Introduction

Ovarian cancer is the most lethal gynecological malignancy in developed countries (1). In 2018, approximately 295,400 new cases of ovarian cancer were diagnosed and 184,800 patients with ovarian cancer died worldwide (2). Clear cell carcinoma (CCC) is one of the common histological types of epithelial ovarian cancer (EOC) (3). The frequency of ovarian CCC (OCCC) varies depending on ethnicity; CCC accounts for 11.7–26.9% of Japanese EOC cases in comparison with 4.6–8.4% of EOC in North America (4,5). About half of the OCCC cases are diagnosed at stage I and have a good prognosis (6). However, advanced stage or recurrent OCCC cases have worse prognosis than the other EOC subtypes due to the resistance to standard platinum-based chemotherapy (7). Therefore, early detection and complete resection are crucial in OCCC treatment. Cancer antigen 125 (CA125) is currently the most frequently used serum biomarker for EOC. However, CA125 is also elevated in benign conditions such as endometrial cyst and peritonitis, menstruation and other intra-abdominal malignancies (8). Thus, CA125 does not necessarily distinguish malignancy. Additionally, CA125 often fails to detect OCCC even at advanced stages (9).

Tissue factor pathway inhibitor-2 (TFPI-2) protein, a homologue of tissue factor pathway inhibitor (TFPI), is a secreted protease inhibitor containing an N-terminal signal peptide and Kunitz-type serine protease inhibitory domains (10). Despite its structural similarity to TFPI, TFPI-2 has weak inhibitory activity against the tissue factor blood coagulation pathway, which is initiated by the serine protease tissue factor-coagulation factor VIIa complex, and instead inhibits a wide variety of serine proteases, such as plasmin, plasma kallikrein, trypsin and chymotrypsin (10). TFPI-2 is predominantly and highly expressed in placenta (11,12). Although several studies have examined the association between TFPI-2 and preeclampsia (13,14), the biological function of TFPI-2 is not fully understood.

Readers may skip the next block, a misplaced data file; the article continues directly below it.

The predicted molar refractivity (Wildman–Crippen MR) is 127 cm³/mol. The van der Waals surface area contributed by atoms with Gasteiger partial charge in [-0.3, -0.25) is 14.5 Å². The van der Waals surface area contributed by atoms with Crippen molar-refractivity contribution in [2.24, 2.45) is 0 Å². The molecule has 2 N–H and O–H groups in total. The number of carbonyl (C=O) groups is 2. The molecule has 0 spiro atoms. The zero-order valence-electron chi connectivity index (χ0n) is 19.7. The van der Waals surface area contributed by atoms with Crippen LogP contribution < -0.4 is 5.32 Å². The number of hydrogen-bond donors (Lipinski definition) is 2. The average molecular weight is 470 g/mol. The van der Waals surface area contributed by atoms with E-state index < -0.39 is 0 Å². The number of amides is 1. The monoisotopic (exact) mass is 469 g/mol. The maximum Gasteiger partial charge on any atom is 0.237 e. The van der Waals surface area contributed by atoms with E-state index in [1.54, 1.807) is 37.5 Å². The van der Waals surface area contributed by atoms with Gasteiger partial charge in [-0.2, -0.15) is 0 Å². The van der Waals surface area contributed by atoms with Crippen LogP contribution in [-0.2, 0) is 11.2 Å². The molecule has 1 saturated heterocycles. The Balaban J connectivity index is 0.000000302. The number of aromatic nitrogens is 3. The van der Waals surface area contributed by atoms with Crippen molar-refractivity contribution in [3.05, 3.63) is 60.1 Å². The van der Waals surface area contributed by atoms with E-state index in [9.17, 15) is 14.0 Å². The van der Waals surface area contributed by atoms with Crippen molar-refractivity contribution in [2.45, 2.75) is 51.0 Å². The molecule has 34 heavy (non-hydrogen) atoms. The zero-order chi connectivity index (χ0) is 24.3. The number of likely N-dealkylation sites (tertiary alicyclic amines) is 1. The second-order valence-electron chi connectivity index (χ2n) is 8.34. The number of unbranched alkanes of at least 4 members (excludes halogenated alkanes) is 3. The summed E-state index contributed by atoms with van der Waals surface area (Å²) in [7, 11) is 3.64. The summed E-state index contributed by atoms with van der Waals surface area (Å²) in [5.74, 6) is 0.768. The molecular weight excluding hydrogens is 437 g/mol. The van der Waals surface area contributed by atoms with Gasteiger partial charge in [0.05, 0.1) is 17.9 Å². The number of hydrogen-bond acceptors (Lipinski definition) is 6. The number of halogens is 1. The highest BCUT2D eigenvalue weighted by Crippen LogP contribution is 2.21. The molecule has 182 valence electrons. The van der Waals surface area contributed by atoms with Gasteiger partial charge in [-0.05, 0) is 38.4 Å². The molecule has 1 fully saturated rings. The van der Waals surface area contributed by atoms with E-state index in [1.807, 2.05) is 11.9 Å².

Many reports have shown that TFPI-2 is genetically silenced in aggressive cancers, such as glioma (15), non-small cell lung cancer (16), pancreatic cancer (17), breast cancer (18), malignant melanoma (19) and hepatocellular carcinoma (20), indicating its tumor-suppressor character. The anticancer functions of TFPI-2 are generally thought to be mediated by its protease inhibitory activities, which lead to inhibition of cell proliferation, invasion or angiogenesis and augmentation of apoptosis (21,22). Recent studies also suggest another tumor-suppressor aspect of TFPI-2, demonstrating that exogenously applied TFPI-2 localized in the nucleus of fibrosarcoma cells (23) and overexpressed TFPI-2 in breast cancer cells negatively regulate matrix metalloproteinase-2 (MMP-2) expression (24).